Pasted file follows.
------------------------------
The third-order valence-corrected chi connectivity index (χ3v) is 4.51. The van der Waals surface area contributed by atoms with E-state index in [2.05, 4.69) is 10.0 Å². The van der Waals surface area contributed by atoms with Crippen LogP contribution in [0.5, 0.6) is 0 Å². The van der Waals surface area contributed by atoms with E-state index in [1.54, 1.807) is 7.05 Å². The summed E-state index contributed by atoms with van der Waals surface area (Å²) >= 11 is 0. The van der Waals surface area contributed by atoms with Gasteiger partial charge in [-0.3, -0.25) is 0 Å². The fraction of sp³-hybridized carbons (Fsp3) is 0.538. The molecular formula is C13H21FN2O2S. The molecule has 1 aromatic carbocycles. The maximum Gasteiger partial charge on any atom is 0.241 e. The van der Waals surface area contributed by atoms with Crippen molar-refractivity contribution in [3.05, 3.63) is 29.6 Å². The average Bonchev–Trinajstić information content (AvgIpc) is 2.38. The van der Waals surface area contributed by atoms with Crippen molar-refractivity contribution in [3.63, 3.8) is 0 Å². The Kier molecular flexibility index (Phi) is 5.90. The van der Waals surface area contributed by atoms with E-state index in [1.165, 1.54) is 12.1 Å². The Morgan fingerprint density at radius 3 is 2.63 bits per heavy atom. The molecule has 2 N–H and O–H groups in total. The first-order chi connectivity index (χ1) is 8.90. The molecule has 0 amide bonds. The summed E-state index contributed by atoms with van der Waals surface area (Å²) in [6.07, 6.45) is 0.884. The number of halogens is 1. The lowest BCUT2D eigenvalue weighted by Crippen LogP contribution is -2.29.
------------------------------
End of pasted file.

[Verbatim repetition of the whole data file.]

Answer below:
The third-order valence-corrected chi connectivity index (χ3v) is 4.51. The van der Waals surface area contributed by atoms with E-state index in [2.05, 4.69) is 10.0 Å². The van der Waals surface area contributed by atoms with Crippen LogP contribution in [0.5, 0.6) is 0 Å². The van der Waals surface area contributed by atoms with E-state index in [1.54, 1.807) is 7.05 Å². The summed E-state index contributed by atoms with van der Waals surface area (Å²) >= 11 is 0. The van der Waals surface area contributed by atoms with Gasteiger partial charge in [-0.3, -0.25) is 0 Å². The fraction of sp³-hybridized carbons (Fsp3) is 0.538. The molecular formula is C13H21FN2O2S. The molecule has 1 aromatic carbocycles. The maximum Gasteiger partial charge on any atom is 0.241 e. The van der Waals surface area contributed by atoms with Crippen molar-refractivity contribution in [3.05, 3.63) is 29.6 Å². The average Bonchev–Trinajstić information content (AvgIpc) is 2.38. The van der Waals surface area contributed by atoms with Crippen molar-refractivity contribution in [3.63, 3.8) is 0 Å². The Kier molecular flexibility index (Phi) is 5.90. The van der Waals surface area contributed by atoms with E-state index in [1.165, 1.54) is 12.1 Å². The Morgan fingerprint density at radius 3 is 2.63 bits per heavy atom. The molecule has 2 N–H and O–H groups in total. The first-order chi connectivity index (χ1) is 8.90. The molecule has 0 amide bonds. The summed E-state index contributed by atoms with van der Waals surface area (Å²) in [6.07, 6.45) is 0.884. The number of halogens is 1. The lowest BCUT2D eigenvalue weighted by Crippen LogP contribution is -2.29.